I was tagged by Denis in hopes I could actually remember back far enough to talk briefly on how I got started in SQL Server. So here it is…

Quiet often DBAs are accidentally created. There have been dozens of blogs and articles written about how that happens in some peoples careers in IT. My story is basically the same as most of the other accidental DBAs out there. Every time I think of it I’m reminded of a sign posted near some bluffs here in WI I visit often.

Basically I didn’t listen to the sign when it came to falling into the DBA role…
I started off with a company in the systems side of things with roles in administration and programming. That was primarily for system integration and anything it took to get what we needed out of the servers to make our job easier. Well, as many groups can attest to, there were a few SQL Servers hanging around that were being used for fairly critical applications but no one really cared about them. Sense the company was based on SAP running in front of Oracle, SQL Server was basically the red headed step child of the database servers. That meant no one took care of it. Needless to say as many Oracle DBAs will agree with, they think SQL Server is level with Excel and not worth managing. That in my experience is the reason any database server runs like **** and performs as if hamsters are entering the data into the fields as it goes. Yes, even Oracle will act that way if you ignore her.
Basically no one was managing any of them. I noticed this and basically that’s when I fell over the cliff. At some points I wish I had a rope to climb back up but all in all I’d still probably cut the rope half way back up.

So this all lead me to basically take over the SQL Server instances there. Even knowing my knowledge of SQL Server was based around making queries go faster, I felt I could take on the database servers and make them actually work to the point the company could rely on them. Needless to say I didn’t know anything. Indexing, I/O optimizing, memory management, data services configuration in general and on were all things I didn’t realize until I took them on. Luckily this brought me to find people like Denis, Denny and many others from the SQL Server community in which I could suck the knowledge out of and put it into my own daily tasks.

This was all building while working in various roles at with the company and being branded as a person they could turn to for SQL Server help. When I finally left that company I had some experience I could really rely on for where I wanted to go next. Unfortunately development had worn out its welcome for me. I think the user community at certain positions and the lack of ambition from co-workers ruined me for wanting to stay in development. This pushed me to look for a 100% full-time DBA position working on SQL Server. Given my experience in already being the, “accidental DBA” and all of the development and systems experience, it was easy for me to jump in. Easy meaning, I was able to find a company that would take me into a mid-level DBA position. Easy is a farfetched concept for going into database base administration and actually wanting to succeed at it and be more than the guy that just says no to every change request.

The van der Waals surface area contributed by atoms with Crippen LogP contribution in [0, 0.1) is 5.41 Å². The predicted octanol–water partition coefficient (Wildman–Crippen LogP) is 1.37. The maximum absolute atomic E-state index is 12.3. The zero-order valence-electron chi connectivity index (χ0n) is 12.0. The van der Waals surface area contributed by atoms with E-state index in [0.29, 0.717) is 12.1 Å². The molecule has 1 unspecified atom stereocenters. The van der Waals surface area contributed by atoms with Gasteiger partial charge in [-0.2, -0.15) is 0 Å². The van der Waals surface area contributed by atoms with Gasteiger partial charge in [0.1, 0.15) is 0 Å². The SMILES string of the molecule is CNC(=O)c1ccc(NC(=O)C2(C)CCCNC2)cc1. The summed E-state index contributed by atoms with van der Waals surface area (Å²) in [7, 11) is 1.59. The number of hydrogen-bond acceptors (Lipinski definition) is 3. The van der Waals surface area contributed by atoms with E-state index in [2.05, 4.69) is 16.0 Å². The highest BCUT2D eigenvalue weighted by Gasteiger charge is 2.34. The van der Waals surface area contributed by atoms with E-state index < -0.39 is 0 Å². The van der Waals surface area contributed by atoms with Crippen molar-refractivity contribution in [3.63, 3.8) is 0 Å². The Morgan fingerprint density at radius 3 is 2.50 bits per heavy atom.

So I took on a position with a company to tear the SQL Server landscape apart and put in a new a one. That alone gave me some great experience and much ended push into digging deeper into what it means to be a DBA. Given the group of people I’ve attached myself to in the SQL Server community; I feel my skills are where they need to be for the tasks I’m handed day to day. Blogging about what I’ve learned, failures and the trials of being a DBA have also brought me to the level I am at. The best thing about being a DBA is, even knowing you may think database server are running in a static mode there really is never a dull day and you truly do have a lot to learn and keep you going. With SQL Server the fact the services provided like SSIS, SSAS, SSRS and SQL Server data service itself, you have a great chance to always better yourself or keep you interest in what you are doing.

So there is how and why I managed to fall into SQL Server. Probably boring and you may not even be reading this closing line. Next time I’ll tell you the truth of how aliens abducted me and forced me to fix their SQL Server instance that was always getting blocking events when they tried to shoot their ray guns at the evil and dreaded sister planet. Damn aliens!!!

Late tag on Wendy Pastrick even if it’s against the rules.